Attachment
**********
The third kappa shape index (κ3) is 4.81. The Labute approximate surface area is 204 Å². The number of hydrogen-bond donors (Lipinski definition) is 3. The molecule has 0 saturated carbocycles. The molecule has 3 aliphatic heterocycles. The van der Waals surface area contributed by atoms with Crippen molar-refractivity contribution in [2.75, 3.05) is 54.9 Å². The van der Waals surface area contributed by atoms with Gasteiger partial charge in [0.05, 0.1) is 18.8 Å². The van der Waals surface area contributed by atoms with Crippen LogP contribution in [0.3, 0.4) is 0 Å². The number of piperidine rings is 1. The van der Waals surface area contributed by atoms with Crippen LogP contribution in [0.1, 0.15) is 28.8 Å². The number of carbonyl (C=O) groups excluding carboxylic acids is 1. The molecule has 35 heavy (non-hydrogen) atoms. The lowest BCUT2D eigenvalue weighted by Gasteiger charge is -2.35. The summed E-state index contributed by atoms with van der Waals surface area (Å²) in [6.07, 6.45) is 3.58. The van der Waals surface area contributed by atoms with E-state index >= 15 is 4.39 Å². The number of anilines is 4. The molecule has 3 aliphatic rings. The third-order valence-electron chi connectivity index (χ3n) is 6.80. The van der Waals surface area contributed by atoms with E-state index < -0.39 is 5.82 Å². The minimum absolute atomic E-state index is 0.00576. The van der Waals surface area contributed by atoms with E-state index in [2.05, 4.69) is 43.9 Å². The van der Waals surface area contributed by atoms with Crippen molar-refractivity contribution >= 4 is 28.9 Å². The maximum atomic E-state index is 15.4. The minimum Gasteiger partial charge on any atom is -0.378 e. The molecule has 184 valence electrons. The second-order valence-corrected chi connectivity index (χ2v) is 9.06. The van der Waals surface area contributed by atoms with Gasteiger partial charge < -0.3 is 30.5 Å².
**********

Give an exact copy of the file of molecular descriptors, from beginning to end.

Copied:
The third kappa shape index (κ3) is 4.81. The Labute approximate surface area is 204 Å². The number of hydrogen-bond donors (Lipinski definition) is 3. The molecule has 0 saturated carbocycles. The molecule has 3 aliphatic heterocycles. The van der Waals surface area contributed by atoms with Crippen molar-refractivity contribution in [2.75, 3.05) is 54.9 Å². The van der Waals surface area contributed by atoms with Gasteiger partial charge in [0.05, 0.1) is 18.8 Å². The van der Waals surface area contributed by atoms with Crippen LogP contribution in [0.3, 0.4) is 0 Å². The number of piperidine rings is 1. The van der Waals surface area contributed by atoms with Crippen LogP contribution in [0.1, 0.15) is 28.8 Å². The number of carbonyl (C=O) groups excluding carboxylic acids is 1. The molecule has 35 heavy (non-hydrogen) atoms. The lowest BCUT2D eigenvalue weighted by Gasteiger charge is -2.35. The summed E-state index contributed by atoms with van der Waals surface area (Å²) in [6.07, 6.45) is 3.58. The van der Waals surface area contributed by atoms with E-state index >= 15 is 4.39 Å². The number of anilines is 4. The molecule has 3 aliphatic rings. The third-order valence-electron chi connectivity index (χ3n) is 6.80. The van der Waals surface area contributed by atoms with E-state index < -0.39 is 5.82 Å². The minimum absolute atomic E-state index is 0.00576. The van der Waals surface area contributed by atoms with E-state index in [2.05, 4.69) is 43.9 Å². The van der Waals surface area contributed by atoms with Crippen molar-refractivity contribution >= 4 is 28.9 Å². The maximum atomic E-state index is 15.4. The minimum Gasteiger partial charge on any atom is -0.378 e. The molecule has 184 valence electrons. The second-order valence-corrected chi connectivity index (χ2v) is 9.06. The van der Waals surface area contributed by atoms with Gasteiger partial charge < -0.3 is 30.5 Å².